Under Crown Prince Mohammad bin Salman, Saudi Arabia has shifted its investments from Wall Street to Silicon Valley, pouring billions upon untold billions of dollars into a litany of startups and major tech firms: San Francisco’s DoorDash and Slack, Santa Clara-based Nvidia and Menlo Park’s Katerra, to name just a few.
This past April, the 33-year-old royal stayed at East Palo Alto’s Four Seasons Hotel to hobnob with Google founders Larry Page and Sergey Brin and the search giant’s CEO Sundar Pichai, among a who’s-who of Silicon Valley titans, including Palantir’s Peter Thiel, venture capitalist Marc Andreessen and Y-Combinator’s Sam Altman.
But Wall Street Journal reporter Jamal Khashoggi’s apparent murder at the hands of Saudi Arabian agents on Oct. 2 has forced the tech industry to confront its budding romance with the oil-rich theocratic monarchy, which carried out 48 beheadings in the first four months of 2018. A host of top Silicon Valley executives have since pulled out of this month’s second annual Future Investment Initiative conference in Riyadh, known as “Davos in the Desert,” including Uber CEO Dara Khosrowshahi and Google Cloud chief exec Diane Greene.
Now, San Jose Councilman Johnny Khamis has confirmed through a spokesman that he turned down an invitation for what would have been his second trip to the kingdom “out of concern for recent developments.”
For local activists who have tirelessly raised awareness about the U.S.-backed, Saudi-led atrocities in Yemen, it’s about damn time.
Members of the Yemeni Alliance Committee rebuked Khamis back in May for joining Silicon Valley Leadership Group CEO Carl Guardino, Silicon Valley Organization’s second-in-command Madison Nguyen and Google Ventures’ Lo Toney on a five-day delegation to Riyadh despite human rights abuses within and beyond its borders.
“Why do you want to bring business to our lovely Bay Area with your war criminals?” Shukria Hakim asked Khamis at the May 15 council session. “Saudi Arabia has been bombing, killing Yemeni people for over three years. Thousands have died. … Why did you visit? Is money and profit more important than a Yemeni’s life? Do you wish to invest in bloodshed?”
Mohammed Taleb, of the Asian Law Caucus, echoed Hakim’s dismay.
“How can we allow our economy to profit or to contribute to atrocities?” he asked city leaders. “If anything, the respective City council should be drafting language to reject any further collaborations. We are supporting this war by entertaining these ventures and doing business with war criminals. I expect you all to agree that profit should not come before human life.”
While San Jose as a city plays a relatively minor role in geopolitical affairs, members of the Yemeni Alliance Committee said it should still take a stand as a destination for immigrants and refugees, as the so-called Capital of Silicon Valley and as part of a region that manufactures weapons and other military technologies.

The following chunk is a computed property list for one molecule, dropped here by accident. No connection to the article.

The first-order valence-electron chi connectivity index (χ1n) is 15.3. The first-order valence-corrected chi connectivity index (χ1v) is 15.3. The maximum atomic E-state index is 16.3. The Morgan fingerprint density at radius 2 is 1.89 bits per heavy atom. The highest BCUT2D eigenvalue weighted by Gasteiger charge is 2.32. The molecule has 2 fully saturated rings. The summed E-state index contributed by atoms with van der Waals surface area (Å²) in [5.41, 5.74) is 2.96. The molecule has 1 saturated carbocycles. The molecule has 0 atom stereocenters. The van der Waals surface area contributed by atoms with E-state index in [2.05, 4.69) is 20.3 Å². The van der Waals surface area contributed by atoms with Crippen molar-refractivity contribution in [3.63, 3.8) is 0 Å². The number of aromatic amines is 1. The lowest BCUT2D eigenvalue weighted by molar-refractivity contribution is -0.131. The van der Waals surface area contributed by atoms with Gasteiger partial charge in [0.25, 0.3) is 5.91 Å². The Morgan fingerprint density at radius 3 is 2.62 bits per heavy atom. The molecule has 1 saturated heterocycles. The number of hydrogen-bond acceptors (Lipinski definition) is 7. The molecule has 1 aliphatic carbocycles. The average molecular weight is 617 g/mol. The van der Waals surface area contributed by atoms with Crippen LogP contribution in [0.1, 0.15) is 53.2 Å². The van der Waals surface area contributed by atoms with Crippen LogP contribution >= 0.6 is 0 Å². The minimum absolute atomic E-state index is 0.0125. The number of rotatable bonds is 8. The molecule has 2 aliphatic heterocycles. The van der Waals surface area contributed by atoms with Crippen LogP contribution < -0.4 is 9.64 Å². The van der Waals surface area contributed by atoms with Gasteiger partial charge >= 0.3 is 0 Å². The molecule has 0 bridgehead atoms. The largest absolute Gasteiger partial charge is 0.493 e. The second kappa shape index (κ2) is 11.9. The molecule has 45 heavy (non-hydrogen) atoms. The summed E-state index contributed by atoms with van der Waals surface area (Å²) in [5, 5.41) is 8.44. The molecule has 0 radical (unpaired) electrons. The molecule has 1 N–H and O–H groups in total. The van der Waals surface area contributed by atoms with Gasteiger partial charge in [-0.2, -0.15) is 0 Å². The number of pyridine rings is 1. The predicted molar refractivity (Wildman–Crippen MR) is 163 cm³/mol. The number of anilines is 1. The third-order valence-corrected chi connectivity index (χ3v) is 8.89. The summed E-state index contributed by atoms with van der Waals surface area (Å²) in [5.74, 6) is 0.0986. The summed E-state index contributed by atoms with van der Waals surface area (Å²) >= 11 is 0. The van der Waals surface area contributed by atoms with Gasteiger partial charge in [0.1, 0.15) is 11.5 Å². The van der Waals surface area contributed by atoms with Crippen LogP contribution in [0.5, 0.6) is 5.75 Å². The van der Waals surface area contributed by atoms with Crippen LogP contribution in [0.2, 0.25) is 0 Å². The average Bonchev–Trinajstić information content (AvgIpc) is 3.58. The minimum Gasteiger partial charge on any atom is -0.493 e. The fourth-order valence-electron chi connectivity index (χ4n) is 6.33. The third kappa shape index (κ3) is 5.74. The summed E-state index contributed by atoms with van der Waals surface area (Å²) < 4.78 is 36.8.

“Having said all of that, it is hard to believe that the city of San Jose—leaders of technology and innovation—are not only willing to do business with Riyadh, but have also taken steps to intensify the partnership, which is apparent with Khamis’ visit to the Kingdom back in May,” said Jehan Hakim, who chairs the Yemeni Alliance Committee. “Even after Saudi was condemned by the United Nations for its involvement in Yemen, with the killing of hundreds of children. The Yemeni-American community holds our elected officials accountable for doing any business with war criminals. If we will not be people of conscience and speak against our government’s role in the war in Yemen, we should at least halt all business with the kingdom until they halt the airstrikes and violence that is killing the people of Yemen and perpetuating famine and disease.”
Mayor Sam Liccardo, who expressed support for the privately funded journey back last spring, has yet to respond to a request for comment.
At the same mid-May meeting where the activists criticized Khamis for the trip, it should be noted that he made a point of expressing empathy for the plight of the Yemenis.
“I don’t get to choose who the United States gets to make friends with,” he said in response to Taleb and Hakim. “I’m a Palestinian, and just yesterday, 50 Palestinians were killed by a U.S. ally while protesting. So I’m no stranger to the sensitivities that you have displayed. But I also know that not talking to people is not understanding one another.”
At the time, Khamis justified his trip by extolling the power of capital to change hearts and minds, adding that he hopes the kingdom’s ministry of trade sets up shop in San Jose as a result of the expedition.
“I think businesses have led the way in many ways to change even U.S. domestic policy on women’s movement, on gay rights,” he said. “So business is a great way to get your foot in the door and start making changes.”